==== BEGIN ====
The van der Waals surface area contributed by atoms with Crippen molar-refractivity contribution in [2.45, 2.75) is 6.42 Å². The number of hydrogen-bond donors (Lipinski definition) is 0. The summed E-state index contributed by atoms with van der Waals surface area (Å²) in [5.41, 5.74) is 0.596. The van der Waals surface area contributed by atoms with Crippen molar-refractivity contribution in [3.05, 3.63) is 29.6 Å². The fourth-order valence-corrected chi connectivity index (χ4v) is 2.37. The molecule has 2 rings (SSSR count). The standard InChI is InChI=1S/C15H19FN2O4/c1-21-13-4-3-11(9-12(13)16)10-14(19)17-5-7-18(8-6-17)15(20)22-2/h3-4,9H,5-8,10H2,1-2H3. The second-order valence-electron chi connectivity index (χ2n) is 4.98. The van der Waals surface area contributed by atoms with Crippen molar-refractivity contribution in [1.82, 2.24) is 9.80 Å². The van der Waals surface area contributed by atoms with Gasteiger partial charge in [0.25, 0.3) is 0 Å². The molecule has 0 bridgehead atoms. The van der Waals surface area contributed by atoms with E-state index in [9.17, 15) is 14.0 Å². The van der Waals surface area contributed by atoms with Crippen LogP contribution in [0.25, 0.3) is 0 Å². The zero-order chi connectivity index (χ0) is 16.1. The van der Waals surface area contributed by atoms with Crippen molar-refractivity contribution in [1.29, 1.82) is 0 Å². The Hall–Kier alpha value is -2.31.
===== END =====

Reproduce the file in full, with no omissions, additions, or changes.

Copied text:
The van der Waals surface area contributed by atoms with Crippen molar-refractivity contribution in [2.45, 2.75) is 6.42 Å². The number of hydrogen-bond donors (Lipinski definition) is 0. The summed E-state index contributed by atoms with van der Waals surface area (Å²) in [5.41, 5.74) is 0.596. The van der Waals surface area contributed by atoms with Crippen molar-refractivity contribution in [3.05, 3.63) is 29.6 Å². The fourth-order valence-corrected chi connectivity index (χ4v) is 2.37. The molecule has 2 rings (SSSR count). The standard InChI is InChI=1S/C15H19FN2O4/c1-21-13-4-3-11(9-12(13)16)10-14(19)17-5-7-18(8-6-17)15(20)22-2/h3-4,9H,5-8,10H2,1-2H3. The second-order valence-electron chi connectivity index (χ2n) is 4.98. The van der Waals surface area contributed by atoms with Crippen molar-refractivity contribution in [1.82, 2.24) is 9.80 Å². The van der Waals surface area contributed by atoms with Gasteiger partial charge in [0.25, 0.3) is 0 Å². The molecule has 0 bridgehead atoms. The van der Waals surface area contributed by atoms with E-state index in [9.17, 15) is 14.0 Å². The van der Waals surface area contributed by atoms with Crippen LogP contribution in [0.25, 0.3) is 0 Å². The zero-order chi connectivity index (χ0) is 16.1. The van der Waals surface area contributed by atoms with Crippen molar-refractivity contribution in [1.29, 1.82) is 0 Å². The Hall–Kier alpha value is -2.31.